The colon (another important channel of detoxification) is intimately related to liver function.  When a colon is twisted, kinked, spastic and bloated, food is held back so long that it literally spoils or rots, thereby generating numerous kinds of poisons and supplying a friendly base for unfriendly bacteria.  From the liver, they flow into the blood vessel and into the heart.  Once toxins enter the heart, they are carried all over the body where they lodge into joints, muscles, nerves, glands, the brain and every vital organ.  If permitted to remain, they may be the unrecognized, but the direct cause of diagnosed “diseases”.  This is all because food was permitted to remain too long in the small intestine and the colon, leading to a malfunction of the ileocecal valve.

Effects of Damage of the Liver
Many people don’t realize they have ileocecal valve syndrome until the symptoms are severe and they have tried multiple remedies to no avail.  When the liver becomes toxic it can present conditions, such as nervousness, nervous exhaustion, head noises, anemia, “the change of  life”, or nonspecific heart disease, because the real cause was not pinpointed.  Yet when toxins tighten and harden the liver, the result is like wrapping a tight rubber band around your finger. When this happens, the heart labors to pump the blood in, and a portal hypertension resists the flow of blood out, resulting in water being passed off, leaving behind toxins.  Chlorophyll has been shown to support blood cleansing.

The bladder is often the focus of treatment when the complaint is frequent urination; yet unless the cause is corrected, the relief is transient.  When the portal hypertension has existed for a long time, the bladder becomes hardened and shrunken, sometimes with a holding capacity of no more than two ounces, requiring frequent emptying. By supporting the liver with proper nutrition and probiotics, the strain on the bladder can be lessened.

The uterus and ovaries are subject to damage from a congested, toxic liver, also, as are the Fallopian tubes.  When vein blood, loaded with toxins cannot leave the ovaries fast enough to permit artery blood laden with nourishment to enter, how can they manufacture hormones?  Too often “change of life” miseries are blamed, instead of a toxic liver.

Natural Solutions for Liver Support
Prevention of course, is the bottom line.  Liver support begins with diet and proper deep breathing and exhaling.  It is impossible to avoid all known toxins.  We come in contact with toxins daily.  They can be inhaled, ingested, or contracted through the skin.  Proper nutrition which includes minerals, vitamins, probiotics, and digestive enzymes are the best way to fight the toxic load on the liver and the intestine and colon.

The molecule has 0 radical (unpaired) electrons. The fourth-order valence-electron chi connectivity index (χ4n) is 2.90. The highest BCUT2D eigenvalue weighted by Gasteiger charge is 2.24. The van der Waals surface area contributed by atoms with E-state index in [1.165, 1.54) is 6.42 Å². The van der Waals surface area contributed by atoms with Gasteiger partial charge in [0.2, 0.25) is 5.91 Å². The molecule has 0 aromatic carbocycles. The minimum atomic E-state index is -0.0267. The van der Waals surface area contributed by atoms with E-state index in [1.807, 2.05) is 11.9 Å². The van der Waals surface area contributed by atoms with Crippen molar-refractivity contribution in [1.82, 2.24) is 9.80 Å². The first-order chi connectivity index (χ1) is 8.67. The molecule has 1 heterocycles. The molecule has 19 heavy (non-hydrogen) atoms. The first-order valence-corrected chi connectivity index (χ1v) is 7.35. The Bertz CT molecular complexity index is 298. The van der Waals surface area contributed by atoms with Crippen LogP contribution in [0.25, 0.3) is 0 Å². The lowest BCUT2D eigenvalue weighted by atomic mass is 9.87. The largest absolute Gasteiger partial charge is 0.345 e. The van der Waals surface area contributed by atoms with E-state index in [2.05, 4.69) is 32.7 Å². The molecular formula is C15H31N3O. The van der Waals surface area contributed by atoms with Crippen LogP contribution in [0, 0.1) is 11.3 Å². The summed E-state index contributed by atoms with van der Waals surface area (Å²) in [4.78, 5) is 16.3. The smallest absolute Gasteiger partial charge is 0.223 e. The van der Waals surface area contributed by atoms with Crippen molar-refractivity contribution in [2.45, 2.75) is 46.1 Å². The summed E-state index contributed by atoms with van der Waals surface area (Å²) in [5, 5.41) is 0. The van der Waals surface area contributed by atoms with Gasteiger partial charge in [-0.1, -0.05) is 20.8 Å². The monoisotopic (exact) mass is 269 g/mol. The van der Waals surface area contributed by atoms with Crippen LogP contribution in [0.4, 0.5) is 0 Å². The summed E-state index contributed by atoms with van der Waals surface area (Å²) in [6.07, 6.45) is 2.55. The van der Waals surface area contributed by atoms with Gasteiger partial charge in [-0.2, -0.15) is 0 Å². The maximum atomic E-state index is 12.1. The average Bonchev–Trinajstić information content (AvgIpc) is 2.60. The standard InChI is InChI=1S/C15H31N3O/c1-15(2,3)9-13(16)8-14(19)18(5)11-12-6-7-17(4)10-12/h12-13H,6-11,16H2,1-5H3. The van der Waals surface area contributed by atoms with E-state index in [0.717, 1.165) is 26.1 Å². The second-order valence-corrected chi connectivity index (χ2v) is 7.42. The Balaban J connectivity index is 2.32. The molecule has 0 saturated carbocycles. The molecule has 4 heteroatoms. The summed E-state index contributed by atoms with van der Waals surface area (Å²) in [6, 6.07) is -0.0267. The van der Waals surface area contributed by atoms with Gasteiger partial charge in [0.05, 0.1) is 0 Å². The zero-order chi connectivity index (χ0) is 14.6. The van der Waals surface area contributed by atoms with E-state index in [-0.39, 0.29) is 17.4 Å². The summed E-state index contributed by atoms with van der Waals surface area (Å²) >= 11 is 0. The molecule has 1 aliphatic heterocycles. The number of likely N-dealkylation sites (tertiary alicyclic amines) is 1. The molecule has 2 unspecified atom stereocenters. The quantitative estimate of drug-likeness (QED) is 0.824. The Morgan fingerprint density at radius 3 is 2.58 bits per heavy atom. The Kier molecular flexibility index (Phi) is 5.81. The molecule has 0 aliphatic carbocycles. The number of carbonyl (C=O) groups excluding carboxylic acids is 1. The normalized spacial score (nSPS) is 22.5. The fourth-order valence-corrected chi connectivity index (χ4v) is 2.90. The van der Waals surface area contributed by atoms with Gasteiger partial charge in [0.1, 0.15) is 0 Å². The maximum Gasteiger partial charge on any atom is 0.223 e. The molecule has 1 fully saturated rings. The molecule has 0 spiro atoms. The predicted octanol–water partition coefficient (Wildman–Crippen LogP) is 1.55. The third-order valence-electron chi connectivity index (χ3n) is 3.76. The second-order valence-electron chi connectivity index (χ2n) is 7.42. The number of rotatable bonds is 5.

Minerals are important to the diet and research has shown they must be present for vitamins to function.  Without minerals, vitamins are poorly utilized and the body’s manufacture of enzymes, minerals, vitamins, and amino acids – is incomplete.  Relying on the processed foods and fast foods that most of us eat on a daily basis is playing Russian roulette with your health.

High quality superfoods are an excellent way to support the digestive system with minerals and proper broad spectrum nutrition.   The body is an amazing powerhouse and can heal most anything given the support and the chance.

L.acidophilus, B. bifidum, and many other key bacteria as well as AFA algae, proper nutrition, and quality digestive enzymes can support the health of the liver and the digestive system.

A healthy liver is truly a main gateway to health and can help with issues of the colon leading to a happier and longer life. Take a step toward true health and well being and see what it is like to rid your body of damaging toxins, rebuild the digestive system and live a healthy life full of energy.

Photo Credit: http://pinterest.com/charlenetravels/

 

If you found this article helpful, educational or would like to talk to Dr. Ferola more about your own symptoms, we’d love for you to leave a comment below.  You can order product packages   to support the ileo-cecal valve or order  products individually   right from this blog.

 

2 comments on “Ileocecal Valve Syndrome: Effects of the Liver in the Digestive System

  1. Thanks for such an informative article – never knew.